Cooking techniques vary depending on the way heat is transmitted to the food. Cooking can be done in water, with steam, by contact with a hot surface, in deep frying oil, by braising or in an oven. The 20th century saw a new technique appear with the arrival of the microwave oven.
The advantage of cooking food
Many types of fruit and vegetables, meat, fish and eggs can be eaten raw. Cooking makes them more digestible and more appetising and makes it possible to change their texture, develop new aromas or eliminate toxic elements. Humans are thought to have used fire to cook food, even before they fully mastered it some 500 000 years ago. Food has been grilled, boiled, cooked in ashes and, for 10 000 years, cooked in ceramic containers. Nowadays there are many different cooking techniques.
The defining features of the six main cooking techniques
Cooking techniques vary depending on the way heat is transmitted to the food. They can be divided into six groups: cooking in water, with steam, by contact with a hot surface, deep frying, by braising, and baking in an oven. These traditional techniques are now joined by the techniques of cooking in a microwave or vacuum cooking.
Cooking food in water heated to 80°C enables proteins to coagulate. At boiling point, that is 100°C, it makes starch digestible.
Steam cooking can be carried out under normal pressure in steamer baskets, or under augmented pressure in pressure cookers. The latter are an application of a technique invented by the French inventor Denis Papin as far back as the 17th century.
The delicious aromas that are released during the preparation of potato rissoles or grilled meat on a very hot surface are due to countless aromatic compounds created by a reaction between carbohydrates and proteins. This is called a Maillard reaction, named after the French biochemist who explained the phenomenon in 1912.
Immersing food in hot oil (160°C to 180°C) enables fast cooking while giving the food a crispy texture. Deep frying also creates many aromas.
Slow cooking or braising is carried out in closed containers with very little liquid. It tenderises plant fibres and dissolves the protein sheath that surrounds muscle fibres and makes meat stiff.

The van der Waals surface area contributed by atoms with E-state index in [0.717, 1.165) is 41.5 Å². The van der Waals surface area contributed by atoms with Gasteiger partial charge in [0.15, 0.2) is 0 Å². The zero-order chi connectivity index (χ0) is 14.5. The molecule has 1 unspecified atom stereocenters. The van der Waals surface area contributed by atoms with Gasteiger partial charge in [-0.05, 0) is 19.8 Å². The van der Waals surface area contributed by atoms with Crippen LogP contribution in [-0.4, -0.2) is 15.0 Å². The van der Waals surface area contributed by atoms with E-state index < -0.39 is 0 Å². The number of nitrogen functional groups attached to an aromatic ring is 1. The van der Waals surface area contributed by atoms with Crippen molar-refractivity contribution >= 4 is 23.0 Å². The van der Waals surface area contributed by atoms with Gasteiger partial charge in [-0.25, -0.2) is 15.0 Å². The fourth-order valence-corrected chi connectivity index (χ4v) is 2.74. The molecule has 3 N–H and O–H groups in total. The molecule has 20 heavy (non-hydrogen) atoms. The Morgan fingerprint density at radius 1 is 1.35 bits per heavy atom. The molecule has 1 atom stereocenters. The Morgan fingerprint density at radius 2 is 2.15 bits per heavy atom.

In a traditional oven, heat can be transmitted either by direct contact on the oven floor, by hot air, by pulsed steam or by radiation from a coil.
The first microwave oven appeared in 1953. It heats food by making the water molecules contained in the food vibrate. This vibration is caused by electromagnetic waves.
Vacuum cooking actually involves using water or steam to cook food that has been vacuum-packed in a sealed bag.
Some specific applications
Roasting coffee is another form of cooking and a perfect example of how aromas may be created. Strictly speaking, the aromas that we associate with coffee do not exist in green coffee. It does, however, contain their precursors. The aromas are created by the chemical reactions produced when coffee beans are grilled at a high heat. For a long time, green coffee was roasted in family kitchens.
Stewed or braised dishes are nowadays made in the traditional casserole dish. This has a very heavy lid that prevents steam from escaping. In the 18th century, meat was braised in a stew pot placed on hot embers. The lid, which seals the pot, would sometimes have a rim on which embers could be placed to add a second source of heat at the top of the container.
SCHÄRER, Martin R., BUTTY, Pierre, RABOUD-SCHÜLE, Isabelle, STÄUBLE TERCIER, Nicole, 2002. Cuisiner Manger Acheter Digérer. Vevey : Alimentarium.
JEANGUYOT, Michelle, SEGUIER-GUIS, Martine, DURIS, Daniel, 2003. Terres de café. Paris : Cirad-Magellan & Cie.